The Jews of Early Modern Venice
In this authoritative volume, specialists from many fields of Jewish studies provide an introduction to the history of the ghetto of Venice and up-to-date scholarship on the subject from the perspectives of various disciplines—including political, economic, women's, institutional, social and cultural history, religious studies, and musicology. While the book's coverage extends throughout Venetian history and to the broader contexts of Italy, the main focus is the period when Jewish life in the city was at its most vigorous—from the early sixteenth to early eighteenth centuries, a period which saw the creation of both the cultural heritage and the physical architecture that came to characterize the ghetto.
The eleven essays constituting the volume are divided into three sections. The first section, titled "Settlement," provides a historical overview and topographical prologue. The second section, "Ethnicities and Identities," examines the varied social groups that combined to make up the ghetto community. The final section, "Cultures," looks at the traditions of faith, thought, and art which were produced in the Venetian ghetto over the centuries.
As the editors point out, the ghetto and its community "paradoxically was at the same time an integral part of the city of Venice while also rigorously excluded from it." The constraints of the ghetto and the concomitant interaction of various Jewish traditions produced a remarkable cultural flowering.
About the Authors
Robert C. Davis is an associate professor of Italian history at the Ohio State University. His publications include Shipbuilders of the Venetian Arsenal, The War of the Fists, and (coedited with Judith Brown) Gender and Society in Renaissance Italy. Benjamin Ravid is Jennie and Mayer Weisman Professor of Jewish History at Brandeis University. He is the author of Economics and Toleration in Seventeenth Century Venice: The Background and Context of the Discorso of Simone Luzzatto.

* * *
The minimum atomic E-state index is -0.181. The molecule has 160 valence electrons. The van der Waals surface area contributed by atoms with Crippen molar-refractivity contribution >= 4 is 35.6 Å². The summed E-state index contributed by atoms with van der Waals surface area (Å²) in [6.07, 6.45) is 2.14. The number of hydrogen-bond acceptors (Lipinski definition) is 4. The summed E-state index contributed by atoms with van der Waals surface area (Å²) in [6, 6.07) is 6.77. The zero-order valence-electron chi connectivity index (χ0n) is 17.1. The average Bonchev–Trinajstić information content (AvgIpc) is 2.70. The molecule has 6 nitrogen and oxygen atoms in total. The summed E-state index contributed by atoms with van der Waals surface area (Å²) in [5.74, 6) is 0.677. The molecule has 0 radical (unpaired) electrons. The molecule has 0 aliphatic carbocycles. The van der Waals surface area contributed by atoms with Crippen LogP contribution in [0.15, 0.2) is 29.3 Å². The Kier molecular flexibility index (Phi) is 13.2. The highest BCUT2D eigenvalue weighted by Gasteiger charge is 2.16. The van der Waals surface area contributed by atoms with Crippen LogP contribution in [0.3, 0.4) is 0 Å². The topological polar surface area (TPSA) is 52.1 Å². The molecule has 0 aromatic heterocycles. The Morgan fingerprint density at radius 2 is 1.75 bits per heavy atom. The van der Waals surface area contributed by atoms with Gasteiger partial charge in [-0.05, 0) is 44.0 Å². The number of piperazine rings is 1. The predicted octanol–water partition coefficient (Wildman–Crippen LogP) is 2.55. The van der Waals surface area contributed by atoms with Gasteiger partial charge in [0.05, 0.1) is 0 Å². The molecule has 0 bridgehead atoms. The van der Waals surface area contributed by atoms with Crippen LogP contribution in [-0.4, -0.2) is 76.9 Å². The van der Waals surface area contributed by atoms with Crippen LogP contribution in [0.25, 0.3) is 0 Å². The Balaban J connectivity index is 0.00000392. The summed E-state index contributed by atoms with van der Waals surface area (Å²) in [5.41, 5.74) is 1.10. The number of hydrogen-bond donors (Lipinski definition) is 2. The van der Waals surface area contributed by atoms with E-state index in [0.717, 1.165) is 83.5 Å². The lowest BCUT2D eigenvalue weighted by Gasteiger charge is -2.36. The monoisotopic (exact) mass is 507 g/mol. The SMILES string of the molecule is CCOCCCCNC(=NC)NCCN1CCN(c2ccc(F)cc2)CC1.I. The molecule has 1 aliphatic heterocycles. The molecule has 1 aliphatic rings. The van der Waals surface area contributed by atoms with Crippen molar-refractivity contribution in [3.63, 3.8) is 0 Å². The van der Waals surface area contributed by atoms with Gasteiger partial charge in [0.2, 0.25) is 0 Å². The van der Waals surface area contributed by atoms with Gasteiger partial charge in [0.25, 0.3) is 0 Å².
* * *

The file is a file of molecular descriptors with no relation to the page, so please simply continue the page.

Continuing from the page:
[ The Jews of Early Modern Venice] is a particularly good study of how a minority group can fit into a general culture, yet retain its identity and develop new forms of culture.
The Jews of Early Modern Venice is a rich anthology of essays on ethinicity and identity, commerce and culture, and other matters relating to a time well before the great wooden gates of the ghetto of Venice were taken down.
[This volume] contributes to an enhanced understanding of the varied social groups, the traditions of faith and thought, and the art produced in the Venetian ghetto... These essays demonstrate the remarkable cultural and religious complexity of Jewish life in early modern Venice.
We have reason to welcome this collection of essays on the Jews of Venice... [ The Jews of Early Modern Venice] offers a unified portrait that poionts the way toward understanding modes of acculturation: how Jews might be insiders and outsiders at the same time.
This unusually coherent collection of essays on the theme of Jewish community life in early modern Venice deserves a wide readership.
The essays in this fine volume are the result of years of intensive research of a diverse collection of source materials by a cadre of some of the most renowned scholars in numerous fields within the history of early modern Venice and early modern Judaism... The volume eloquently contextualizes the history and development of Jewish settlement in Venice and the role of the Jews in the broader city and its territories.
A volume of substantial, scholarly essays that is without parallel in its field. The Jews of Early Modern Venice is an encyclopedic work: between two covers the reader will find sound, comprehensive treatments of all aspects of the Jewish experience in Venice.
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